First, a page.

For centuries, stories recounted by shepherds living in Corsica about meter-long cats with long sharp teeth that would attack ewes and goats at night were dismissed as a myth. However, in 2008 one such cat was accidentally caught in a chicken coop which encouraged scientists to extend their research of the new cat species.
The researchers from the National Office for Hunting and Wildlife (ONCFS) recently captured the animal dubbed as the cat-fox themselves and are confident that this is the creature that was previously believed to be a myth.
Known as cat-fox in English or as the ghjattu volpe in Corsican and the chat renard in French, this cat may look similar to domestic cats but is quite different in some ways. While the domestic cats are 46cm (18inches) in length on average, the discovered cat-fox measures 90cm (35inches) from head to tail.
The cat-fox also has much longer canine teeth, short whiskers, and wide ears. Another important distinguishable feature is their tail with four rings and a black tip.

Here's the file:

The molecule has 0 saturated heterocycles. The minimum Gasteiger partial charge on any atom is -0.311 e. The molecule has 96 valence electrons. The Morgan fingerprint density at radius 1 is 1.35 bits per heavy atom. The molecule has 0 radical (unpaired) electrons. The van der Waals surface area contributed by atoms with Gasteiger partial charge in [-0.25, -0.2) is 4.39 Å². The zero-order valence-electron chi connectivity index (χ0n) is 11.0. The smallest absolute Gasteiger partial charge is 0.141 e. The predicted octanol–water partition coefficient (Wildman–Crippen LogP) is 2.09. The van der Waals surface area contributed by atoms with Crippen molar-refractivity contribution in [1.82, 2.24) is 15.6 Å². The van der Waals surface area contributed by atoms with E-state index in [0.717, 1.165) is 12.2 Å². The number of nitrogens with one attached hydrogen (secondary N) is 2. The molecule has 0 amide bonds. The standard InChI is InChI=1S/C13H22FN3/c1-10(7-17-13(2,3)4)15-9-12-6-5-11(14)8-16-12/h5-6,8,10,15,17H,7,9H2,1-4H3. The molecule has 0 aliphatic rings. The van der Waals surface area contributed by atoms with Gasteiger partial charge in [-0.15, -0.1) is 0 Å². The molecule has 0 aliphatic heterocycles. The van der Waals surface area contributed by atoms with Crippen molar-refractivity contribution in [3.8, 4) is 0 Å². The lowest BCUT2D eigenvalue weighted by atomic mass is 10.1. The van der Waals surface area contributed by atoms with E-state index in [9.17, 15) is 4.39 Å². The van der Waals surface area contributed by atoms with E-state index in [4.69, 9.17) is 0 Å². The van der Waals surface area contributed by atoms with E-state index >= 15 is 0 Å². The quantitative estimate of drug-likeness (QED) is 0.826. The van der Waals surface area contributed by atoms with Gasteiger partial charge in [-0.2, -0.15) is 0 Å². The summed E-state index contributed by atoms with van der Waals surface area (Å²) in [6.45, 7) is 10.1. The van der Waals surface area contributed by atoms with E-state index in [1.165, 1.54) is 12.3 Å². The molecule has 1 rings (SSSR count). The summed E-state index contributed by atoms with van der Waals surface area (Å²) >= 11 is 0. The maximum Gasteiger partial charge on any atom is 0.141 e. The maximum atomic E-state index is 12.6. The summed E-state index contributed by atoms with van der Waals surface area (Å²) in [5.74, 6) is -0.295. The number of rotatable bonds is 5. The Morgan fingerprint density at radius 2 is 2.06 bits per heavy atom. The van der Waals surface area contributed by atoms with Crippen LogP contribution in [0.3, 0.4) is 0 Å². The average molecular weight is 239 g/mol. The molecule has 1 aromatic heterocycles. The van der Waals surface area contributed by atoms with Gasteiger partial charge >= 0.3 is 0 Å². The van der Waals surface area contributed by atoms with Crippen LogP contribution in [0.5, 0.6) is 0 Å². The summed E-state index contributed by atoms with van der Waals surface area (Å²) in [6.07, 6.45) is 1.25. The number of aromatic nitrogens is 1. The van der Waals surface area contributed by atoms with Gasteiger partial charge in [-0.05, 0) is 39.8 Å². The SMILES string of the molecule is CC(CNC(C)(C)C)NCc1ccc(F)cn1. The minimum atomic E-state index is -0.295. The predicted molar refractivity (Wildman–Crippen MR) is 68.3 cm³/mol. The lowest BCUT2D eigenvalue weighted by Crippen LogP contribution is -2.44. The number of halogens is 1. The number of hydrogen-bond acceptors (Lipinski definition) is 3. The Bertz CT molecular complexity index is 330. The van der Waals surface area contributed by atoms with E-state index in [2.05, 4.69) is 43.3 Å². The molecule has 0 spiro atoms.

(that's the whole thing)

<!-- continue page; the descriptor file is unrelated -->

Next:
Chief environmental technician of the National Hunting and Wildlife Office, Pierre Bendetti couldn’t hide his excitement over the find of the animal. “It’s a wonderful discovery,” he told AFP. After all, he got to hold the fox-cat which is believed to be a brand new cat species.
“We believe that it’s a wild natural species which was known but not scientifically identified because it’s an extremely inconspicuous animal with nocturnal habits,” Pierre Benedetti added.
The animal was captured using nonviolent methods, along with other 12 cat-foxes since 2016. It is estimated that 16 of them inhabit Corsica.
“The cat-fox is part of our shepherd mythology. From generation to generation, they told stories of how the forest cats would attack the udders of their ewes and goats,” says another ONCFS agent, Antone Cecchini.